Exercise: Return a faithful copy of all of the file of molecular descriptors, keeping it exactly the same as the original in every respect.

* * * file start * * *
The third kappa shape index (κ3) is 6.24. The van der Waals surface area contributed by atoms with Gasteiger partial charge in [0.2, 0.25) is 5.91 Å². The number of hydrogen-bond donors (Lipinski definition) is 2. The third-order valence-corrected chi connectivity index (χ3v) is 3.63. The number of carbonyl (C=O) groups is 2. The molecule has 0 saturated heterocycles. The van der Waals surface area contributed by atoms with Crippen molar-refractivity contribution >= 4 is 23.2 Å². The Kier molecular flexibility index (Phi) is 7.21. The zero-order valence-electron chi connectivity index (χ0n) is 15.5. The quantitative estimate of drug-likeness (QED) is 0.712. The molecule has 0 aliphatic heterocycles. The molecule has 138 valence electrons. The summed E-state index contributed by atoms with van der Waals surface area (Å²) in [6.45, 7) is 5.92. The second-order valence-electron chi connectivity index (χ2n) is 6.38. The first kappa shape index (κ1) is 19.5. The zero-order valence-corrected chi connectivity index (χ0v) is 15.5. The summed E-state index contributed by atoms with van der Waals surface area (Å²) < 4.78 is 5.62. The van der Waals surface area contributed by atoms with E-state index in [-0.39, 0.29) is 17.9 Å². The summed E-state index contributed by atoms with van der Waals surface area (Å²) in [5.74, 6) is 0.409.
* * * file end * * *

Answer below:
The third kappa shape index (κ3) is 6.24. The van der Waals surface area contributed by atoms with Gasteiger partial charge in [0.2, 0.25) is 5.91 Å². The number of hydrogen-bond donors (Lipinski definition) is 2. The third-order valence-corrected chi connectivity index (χ3v) is 3.63. The number of carbonyl (C=O) groups is 2. The molecule has 0 saturated heterocycles. The van der Waals surface area contributed by atoms with Crippen molar-refractivity contribution >= 4 is 23.2 Å². The Kier molecular flexibility index (Phi) is 7.21. The zero-order valence-electron chi connectivity index (χ0n) is 15.5. The quantitative estimate of drug-likeness (QED) is 0.712. The molecule has 0 aliphatic heterocycles. The molecule has 138 valence electrons. The summed E-state index contributed by atoms with van der Waals surface area (Å²) in [6.45, 7) is 5.92. The second-order valence-electron chi connectivity index (χ2n) is 6.38. The first kappa shape index (κ1) is 19.5. The zero-order valence-corrected chi connectivity index (χ0v) is 15.5. The summed E-state index contributed by atoms with van der Waals surface area (Å²) < 4.78 is 5.62. The van der Waals surface area contributed by atoms with E-state index in [-0.39, 0.29) is 17.9 Å². The summed E-state index contributed by atoms with van der Waals surface area (Å²) in [5.74, 6) is 0.409.